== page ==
March 15th: Bikeless in Atbara
15th March 2001 |
The train clattered on, and on, and on, through the night, the dawn, the day, and the empty desert.
Very little changed in our carriage. Ocasionally one of the passengers might draw his scarf up further over his face as protection against dust I didn’t even notice.
Or another might briefly exchange seats with someone he knew in the corider. Otherwise things went on just as they had been, while the sun circled overhead and began to descend on the other side of the train again, to throw out the shadows of the people hitching rides on the roof above us.
26 hours after we had started, signs of life appeared in the desert; nomad tents, animals, a scattering of mud brick buildings with small black children running alongside the train, and then we inched into Atbara station and groaned to a halt.
I had become so accustomed to the experience that it was almost a wrench to detach myself from the train and my companions.
I had a ticket to Khartoum and toyed with the idea of going on. It could only be a few hours more, I thought, until I recalled with a start that Mohammed, the location manager, was intending to meet me in Atbara.
Anyway, I was anxious to find out what would happen with the bike, and to see if I could find again the hotel where I had stayed in 1973.
I retained a clear image from that time of the ragged, walled garden where I had taken tea and marijuana with a band of thieves, and of the rare red-brick buildings alongside the road from the station. So I emerged, stiff and grubby, with my tank bag and my carry-all, on to the platform among the motley crowd.
I found an office and spoke to an official who was not very reassuring.
“Maybe in a few days from now we will be getting those cars here,” he said, “but first we must find a locomotive.”
How things had changed.
In the seventies such a disorderly lapse in the good conduct of the railways would have been a cause for alarm and profuse apologies. Now it was apparently all too common.
I remembered wryly that not long before leaving England, a train I was to take had been cancelled because, they said, a crew could not be found to run it. I had never heard of such a thing happening in peace-time, and in its way it came as an even great shock than this, but not remotely so inconvenient.
“A few days?” In a few days the film crew would be gone, and all the effort and money to get us here together would be wasted.
But there was nothing to be done, and I wandered on down the platform with the last remanants of the crowd to an open area where I could see cars and taxis coming and going.
The intense blue of the sky had changed to a pale eggshell, and the sun’s light glanced off the dried mud walls making them glow like gold.
I watched the bustle of departing people, hoisting their robes as they clambered into vehicles, and waited in the warm air where the dusk gradually enveloped me.
The car park emptied. Nobody came.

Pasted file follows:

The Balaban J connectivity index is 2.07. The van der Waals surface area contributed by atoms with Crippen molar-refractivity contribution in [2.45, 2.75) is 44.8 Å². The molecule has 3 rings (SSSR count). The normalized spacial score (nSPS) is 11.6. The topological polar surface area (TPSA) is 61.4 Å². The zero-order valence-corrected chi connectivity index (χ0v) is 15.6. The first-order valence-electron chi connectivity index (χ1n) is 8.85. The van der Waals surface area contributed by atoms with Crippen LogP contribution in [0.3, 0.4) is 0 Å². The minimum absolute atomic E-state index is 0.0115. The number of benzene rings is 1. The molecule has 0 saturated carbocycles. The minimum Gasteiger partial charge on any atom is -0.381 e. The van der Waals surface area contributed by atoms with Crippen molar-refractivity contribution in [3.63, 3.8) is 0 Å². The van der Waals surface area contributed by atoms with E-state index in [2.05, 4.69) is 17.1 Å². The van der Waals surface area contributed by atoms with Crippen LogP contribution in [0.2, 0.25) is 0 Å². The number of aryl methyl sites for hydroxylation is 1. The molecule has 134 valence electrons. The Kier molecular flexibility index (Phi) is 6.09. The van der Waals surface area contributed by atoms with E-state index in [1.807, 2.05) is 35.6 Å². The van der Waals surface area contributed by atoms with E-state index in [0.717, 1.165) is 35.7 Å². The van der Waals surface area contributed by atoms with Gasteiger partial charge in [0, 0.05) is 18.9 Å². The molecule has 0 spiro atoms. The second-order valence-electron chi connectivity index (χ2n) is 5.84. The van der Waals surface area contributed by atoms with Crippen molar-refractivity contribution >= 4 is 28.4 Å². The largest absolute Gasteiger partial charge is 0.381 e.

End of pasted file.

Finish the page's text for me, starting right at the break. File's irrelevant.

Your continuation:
I remembered the cell phone in my breast pocket. I had all but forgotten I had it because it had been useless since Cairo, and would probably be useless here.
But I turned it on and to my surprise the satellite bars appeared on the screen. I dialled Mohammed’s number and he came on the phone. Given where I was it seemed like a small miracle.
He said he was in his car, heading out from Khartoum, and I should go to the hotel where he would find me.
“Which hotel?” he asked.
“The Nile,” I said.
Kamal in Wadi Halfa had told me to go to the Nile Hotel, another Nile Hotel. A hotel chain maybe? A string of hotels made of tin and sand?
From the taxi I looked around at the town. It was totally unfamiliar.
Not only were there no recognisable buildings, but the whole shape and structure of it was completely different. And of course it seemed to be much larger, as were all the other towns I’d revisited.
The hotel was very pleasant. No tin, and very little sand. but plenty of open balcony, garden space, and flowers. I got out my things, had a shower and a cold beer, and was prepared to spend the night when Mohammed arrived.
I could see straight away that he was a force to be reckoned with.
Short, dark, and inclined to plumpness, he had the busy, slightly officious air of one who was accustomed to be obeyed.
His English was fluent, though accented, and I learned quite soon that he had been an army officer, trained by the British army at Sandhurst.
He told me I would have to drive back with him to Khartoum, a four-hour drive I was not ready for, but he explained that he would have to get me an official permit to be in Atbara.
“No problem,” he said, “but we have to be there.”
The crew was already in bed, after a horrific flight from Hamburg, and Manfred wanted to be with me in the morning.
“I should have stayed on the train,” I said.
Mohammed shook his head. “Oh no. You see, you would not get there until midday tomorrow.” I couldn’t believe it, but as it happened I found out later he was right.